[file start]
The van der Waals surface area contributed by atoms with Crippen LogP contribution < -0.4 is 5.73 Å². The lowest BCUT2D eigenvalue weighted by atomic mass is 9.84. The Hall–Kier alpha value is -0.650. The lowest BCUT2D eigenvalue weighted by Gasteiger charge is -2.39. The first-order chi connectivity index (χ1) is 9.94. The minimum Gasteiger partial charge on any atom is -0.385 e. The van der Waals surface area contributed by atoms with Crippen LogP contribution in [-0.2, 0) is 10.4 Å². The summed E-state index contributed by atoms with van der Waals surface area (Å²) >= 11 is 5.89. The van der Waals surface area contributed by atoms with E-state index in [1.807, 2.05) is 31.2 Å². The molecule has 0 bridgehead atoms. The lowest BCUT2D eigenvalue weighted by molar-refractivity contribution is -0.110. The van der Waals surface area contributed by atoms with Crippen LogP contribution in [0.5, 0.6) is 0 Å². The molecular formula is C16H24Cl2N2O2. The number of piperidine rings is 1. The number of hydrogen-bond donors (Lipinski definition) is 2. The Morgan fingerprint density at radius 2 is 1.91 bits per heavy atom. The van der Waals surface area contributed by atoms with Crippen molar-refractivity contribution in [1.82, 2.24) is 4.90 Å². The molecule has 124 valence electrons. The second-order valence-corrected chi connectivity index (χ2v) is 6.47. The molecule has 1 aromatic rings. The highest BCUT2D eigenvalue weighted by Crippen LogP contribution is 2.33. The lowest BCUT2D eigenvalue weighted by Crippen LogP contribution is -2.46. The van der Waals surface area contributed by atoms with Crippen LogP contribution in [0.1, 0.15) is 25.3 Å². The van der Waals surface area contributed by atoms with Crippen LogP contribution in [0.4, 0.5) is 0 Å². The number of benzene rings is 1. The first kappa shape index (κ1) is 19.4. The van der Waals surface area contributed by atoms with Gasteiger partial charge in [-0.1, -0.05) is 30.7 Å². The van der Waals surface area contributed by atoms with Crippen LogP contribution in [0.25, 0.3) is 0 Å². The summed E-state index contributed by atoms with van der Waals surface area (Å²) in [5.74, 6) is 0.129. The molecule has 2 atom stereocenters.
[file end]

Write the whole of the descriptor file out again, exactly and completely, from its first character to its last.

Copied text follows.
The van der Waals surface area contributed by atoms with Crippen LogP contribution < -0.4 is 5.73 Å². The lowest BCUT2D eigenvalue weighted by atomic mass is 9.84. The Hall–Kier alpha value is -0.650. The lowest BCUT2D eigenvalue weighted by Gasteiger charge is -2.39. The first-order chi connectivity index (χ1) is 9.94. The minimum Gasteiger partial charge on any atom is -0.385 e. The van der Waals surface area contributed by atoms with Crippen LogP contribution in [-0.2, 0) is 10.4 Å². The summed E-state index contributed by atoms with van der Waals surface area (Å²) >= 11 is 5.89. The van der Waals surface area contributed by atoms with E-state index in [1.807, 2.05) is 31.2 Å². The molecule has 0 bridgehead atoms. The lowest BCUT2D eigenvalue weighted by molar-refractivity contribution is -0.110. The van der Waals surface area contributed by atoms with Crippen LogP contribution in [0.5, 0.6) is 0 Å². The molecular formula is C16H24Cl2N2O2. The number of piperidine rings is 1. The number of hydrogen-bond donors (Lipinski definition) is 2. The Morgan fingerprint density at radius 2 is 1.91 bits per heavy atom. The van der Waals surface area contributed by atoms with Crippen molar-refractivity contribution in [1.82, 2.24) is 4.90 Å². The molecule has 124 valence electrons. The second-order valence-corrected chi connectivity index (χ2v) is 6.47. The molecule has 1 aromatic rings. The highest BCUT2D eigenvalue weighted by Crippen LogP contribution is 2.33. The lowest BCUT2D eigenvalue weighted by Crippen LogP contribution is -2.46. The van der Waals surface area contributed by atoms with Crippen LogP contribution in [0.1, 0.15) is 25.3 Å². The van der Waals surface area contributed by atoms with Crippen LogP contribution in [0.4, 0.5) is 0 Å². The number of benzene rings is 1. The first kappa shape index (κ1) is 19.4. The van der Waals surface area contributed by atoms with Gasteiger partial charge in [-0.1, -0.05) is 30.7 Å². The van der Waals surface area contributed by atoms with Crippen LogP contribution in [0.25, 0.3) is 0 Å². The summed E-state index contributed by atoms with van der Waals surface area (Å²) in [5.74, 6) is 0.129. The molecule has 2 atom stereocenters.